Ontario’s safest setbacks–they’re not
News from a person today living near the Grand Valley wind project just west of Shelburne, Ontario. The newly erected wind turbines are in test mode today … and after just one day, she is sick.
This is a woman who owns and runs a farm, is physically active and healthy … and today she describes her lack of equilibrium as being so severe, she didn’t trust her balance while standing on her deck to hang out her laundry.
This is just in the test phase for the turbines, of which there are 9 within close proximity of her home. Wait until they are operating 24 hours a day.
This effect is unfortunately typical as a result of the vibration or infrasound produced by the turbine blades as they spin. Make no mistake: these machines are in no way “wind mills.” Each blade weighs 6 tons.
Another little know fact: this particular project is one of several that were approved pre-Green Energy Act, were dormant, and now with Ontario’s subsidy program have found new life. But, get this: because their Notice to Proceed was granted before the Green Energy Act, the project can go ahead under old regulations for setbacks, i.e., at 400 meters instead of the current 550. (Which is based on flawed sound modelling using old, less powerful machines, but that’s for another day.)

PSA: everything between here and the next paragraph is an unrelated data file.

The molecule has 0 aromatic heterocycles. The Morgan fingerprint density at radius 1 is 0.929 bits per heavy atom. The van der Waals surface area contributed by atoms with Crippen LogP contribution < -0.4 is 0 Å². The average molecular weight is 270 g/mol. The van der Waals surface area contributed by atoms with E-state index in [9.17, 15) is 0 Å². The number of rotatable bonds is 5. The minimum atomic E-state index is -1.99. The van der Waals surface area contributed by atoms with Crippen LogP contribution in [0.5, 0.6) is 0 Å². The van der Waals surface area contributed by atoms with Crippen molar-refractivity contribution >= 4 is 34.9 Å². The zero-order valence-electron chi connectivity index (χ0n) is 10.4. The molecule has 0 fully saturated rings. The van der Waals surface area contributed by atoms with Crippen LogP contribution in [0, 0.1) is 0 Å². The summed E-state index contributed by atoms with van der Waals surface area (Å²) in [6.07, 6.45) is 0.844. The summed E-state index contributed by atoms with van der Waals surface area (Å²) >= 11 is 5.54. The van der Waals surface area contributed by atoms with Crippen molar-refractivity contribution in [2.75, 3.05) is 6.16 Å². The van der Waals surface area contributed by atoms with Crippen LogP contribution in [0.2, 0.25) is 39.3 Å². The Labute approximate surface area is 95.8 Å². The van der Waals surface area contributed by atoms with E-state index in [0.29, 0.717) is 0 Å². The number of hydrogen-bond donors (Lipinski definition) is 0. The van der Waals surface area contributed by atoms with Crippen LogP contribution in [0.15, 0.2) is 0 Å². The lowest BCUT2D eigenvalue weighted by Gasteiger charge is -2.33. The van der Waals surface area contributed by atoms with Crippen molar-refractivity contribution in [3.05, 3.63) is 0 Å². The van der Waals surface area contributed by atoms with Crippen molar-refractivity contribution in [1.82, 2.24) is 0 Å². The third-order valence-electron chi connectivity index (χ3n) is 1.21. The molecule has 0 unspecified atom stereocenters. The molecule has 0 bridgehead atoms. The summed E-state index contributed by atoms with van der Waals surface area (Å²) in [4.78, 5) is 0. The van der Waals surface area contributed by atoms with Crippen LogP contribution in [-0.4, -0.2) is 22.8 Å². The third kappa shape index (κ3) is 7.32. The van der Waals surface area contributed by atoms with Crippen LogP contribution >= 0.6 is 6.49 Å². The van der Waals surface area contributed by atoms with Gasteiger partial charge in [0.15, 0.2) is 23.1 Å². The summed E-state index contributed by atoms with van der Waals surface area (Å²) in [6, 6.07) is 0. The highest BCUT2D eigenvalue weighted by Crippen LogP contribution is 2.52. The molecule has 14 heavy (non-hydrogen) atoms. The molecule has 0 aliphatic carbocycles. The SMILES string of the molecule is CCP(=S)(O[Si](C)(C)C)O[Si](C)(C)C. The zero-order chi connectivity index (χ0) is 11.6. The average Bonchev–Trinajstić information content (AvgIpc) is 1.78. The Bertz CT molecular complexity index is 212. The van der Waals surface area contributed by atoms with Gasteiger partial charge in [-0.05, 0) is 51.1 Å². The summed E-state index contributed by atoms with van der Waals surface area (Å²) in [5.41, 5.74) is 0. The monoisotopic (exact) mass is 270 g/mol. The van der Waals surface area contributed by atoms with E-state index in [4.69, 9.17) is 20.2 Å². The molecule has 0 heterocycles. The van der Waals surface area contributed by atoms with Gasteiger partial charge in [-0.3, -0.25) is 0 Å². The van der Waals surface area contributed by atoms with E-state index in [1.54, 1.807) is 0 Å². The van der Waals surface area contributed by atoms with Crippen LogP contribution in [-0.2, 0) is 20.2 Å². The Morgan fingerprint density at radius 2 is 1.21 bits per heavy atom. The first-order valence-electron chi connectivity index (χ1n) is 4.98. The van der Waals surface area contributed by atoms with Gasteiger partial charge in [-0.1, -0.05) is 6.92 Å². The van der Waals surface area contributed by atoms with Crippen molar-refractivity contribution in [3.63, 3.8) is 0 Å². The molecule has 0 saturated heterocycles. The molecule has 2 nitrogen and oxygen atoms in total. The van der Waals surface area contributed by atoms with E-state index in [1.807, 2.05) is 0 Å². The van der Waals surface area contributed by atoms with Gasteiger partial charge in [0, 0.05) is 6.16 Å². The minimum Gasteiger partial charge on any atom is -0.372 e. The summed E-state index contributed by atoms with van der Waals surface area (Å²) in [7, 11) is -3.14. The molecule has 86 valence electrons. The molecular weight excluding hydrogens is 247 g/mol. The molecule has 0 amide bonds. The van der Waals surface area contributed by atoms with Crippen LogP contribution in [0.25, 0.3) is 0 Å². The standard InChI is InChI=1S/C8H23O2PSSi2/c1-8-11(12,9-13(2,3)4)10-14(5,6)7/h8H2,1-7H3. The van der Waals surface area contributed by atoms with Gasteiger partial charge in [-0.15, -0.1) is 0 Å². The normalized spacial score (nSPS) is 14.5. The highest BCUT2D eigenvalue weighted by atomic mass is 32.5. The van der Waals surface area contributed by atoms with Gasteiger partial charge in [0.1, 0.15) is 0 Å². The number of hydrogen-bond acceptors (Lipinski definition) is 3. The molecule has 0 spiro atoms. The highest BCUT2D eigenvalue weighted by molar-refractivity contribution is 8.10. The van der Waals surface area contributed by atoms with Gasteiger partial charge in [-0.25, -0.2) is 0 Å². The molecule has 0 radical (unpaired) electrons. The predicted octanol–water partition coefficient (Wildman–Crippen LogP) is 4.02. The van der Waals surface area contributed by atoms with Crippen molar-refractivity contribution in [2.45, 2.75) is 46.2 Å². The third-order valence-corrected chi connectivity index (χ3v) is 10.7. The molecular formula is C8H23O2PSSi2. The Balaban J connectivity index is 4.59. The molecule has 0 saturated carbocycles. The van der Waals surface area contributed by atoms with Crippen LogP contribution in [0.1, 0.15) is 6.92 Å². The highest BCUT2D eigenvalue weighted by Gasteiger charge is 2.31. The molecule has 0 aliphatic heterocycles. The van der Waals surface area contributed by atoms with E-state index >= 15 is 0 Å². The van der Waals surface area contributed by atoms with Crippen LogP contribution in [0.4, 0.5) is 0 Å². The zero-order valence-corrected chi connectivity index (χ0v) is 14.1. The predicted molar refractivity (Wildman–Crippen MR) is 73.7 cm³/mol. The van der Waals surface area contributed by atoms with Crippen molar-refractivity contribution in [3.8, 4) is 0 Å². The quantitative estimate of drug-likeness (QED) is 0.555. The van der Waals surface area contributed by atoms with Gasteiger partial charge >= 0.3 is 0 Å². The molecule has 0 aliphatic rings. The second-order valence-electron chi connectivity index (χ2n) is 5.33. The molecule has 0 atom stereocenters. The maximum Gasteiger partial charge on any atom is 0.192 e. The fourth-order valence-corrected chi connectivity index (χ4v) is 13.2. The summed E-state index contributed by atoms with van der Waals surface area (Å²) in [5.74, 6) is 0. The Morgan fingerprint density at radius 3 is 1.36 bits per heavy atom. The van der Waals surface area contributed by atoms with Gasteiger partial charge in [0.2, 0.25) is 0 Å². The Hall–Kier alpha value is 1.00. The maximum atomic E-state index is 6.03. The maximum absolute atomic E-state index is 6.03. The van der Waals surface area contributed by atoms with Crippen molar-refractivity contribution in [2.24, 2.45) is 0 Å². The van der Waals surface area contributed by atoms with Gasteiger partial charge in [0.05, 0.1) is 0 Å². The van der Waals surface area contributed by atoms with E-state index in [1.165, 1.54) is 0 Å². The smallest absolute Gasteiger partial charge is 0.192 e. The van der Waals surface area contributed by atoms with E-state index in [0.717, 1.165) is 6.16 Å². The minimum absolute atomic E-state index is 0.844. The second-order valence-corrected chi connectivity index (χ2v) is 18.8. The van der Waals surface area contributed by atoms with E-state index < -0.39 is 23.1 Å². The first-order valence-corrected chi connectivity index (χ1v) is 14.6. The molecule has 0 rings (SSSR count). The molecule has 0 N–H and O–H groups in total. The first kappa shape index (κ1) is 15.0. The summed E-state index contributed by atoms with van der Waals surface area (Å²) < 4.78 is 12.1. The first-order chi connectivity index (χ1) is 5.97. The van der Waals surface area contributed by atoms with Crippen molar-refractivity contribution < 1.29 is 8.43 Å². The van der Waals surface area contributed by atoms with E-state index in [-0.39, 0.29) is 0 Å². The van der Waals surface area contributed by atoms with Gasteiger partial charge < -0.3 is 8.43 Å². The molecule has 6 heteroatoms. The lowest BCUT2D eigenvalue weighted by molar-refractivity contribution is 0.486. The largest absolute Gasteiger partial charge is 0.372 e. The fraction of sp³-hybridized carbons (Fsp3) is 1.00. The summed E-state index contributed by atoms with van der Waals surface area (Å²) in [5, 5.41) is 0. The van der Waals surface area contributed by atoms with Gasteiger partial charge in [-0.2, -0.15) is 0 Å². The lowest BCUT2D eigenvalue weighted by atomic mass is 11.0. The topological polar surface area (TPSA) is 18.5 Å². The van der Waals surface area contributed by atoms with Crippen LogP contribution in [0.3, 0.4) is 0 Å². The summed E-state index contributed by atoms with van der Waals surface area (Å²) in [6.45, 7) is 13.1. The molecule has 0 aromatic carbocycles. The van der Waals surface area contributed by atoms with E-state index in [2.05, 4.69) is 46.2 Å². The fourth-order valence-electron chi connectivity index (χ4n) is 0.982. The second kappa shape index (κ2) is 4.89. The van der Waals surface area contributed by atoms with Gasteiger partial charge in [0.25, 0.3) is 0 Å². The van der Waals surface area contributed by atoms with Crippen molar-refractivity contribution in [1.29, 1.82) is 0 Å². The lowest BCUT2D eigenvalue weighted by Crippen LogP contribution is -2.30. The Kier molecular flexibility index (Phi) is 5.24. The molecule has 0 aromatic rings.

The government likes to claim its setbacks are the most “stringent” in North America…they’re not, Nova Scotia setbacks are 1,000 meters and more than 50 jurisdictions have greater setbacks. But WHY allow new construction under the old and clearly unsafe setbacks?
Ontario says it’s closing coal power plants for health reasons (they could shut them down RIGHT NOW then) but why is the government subjecting people to environmental noise and using old regulations which it knows are not adequate? Why is the goal not a health environment for everyone?
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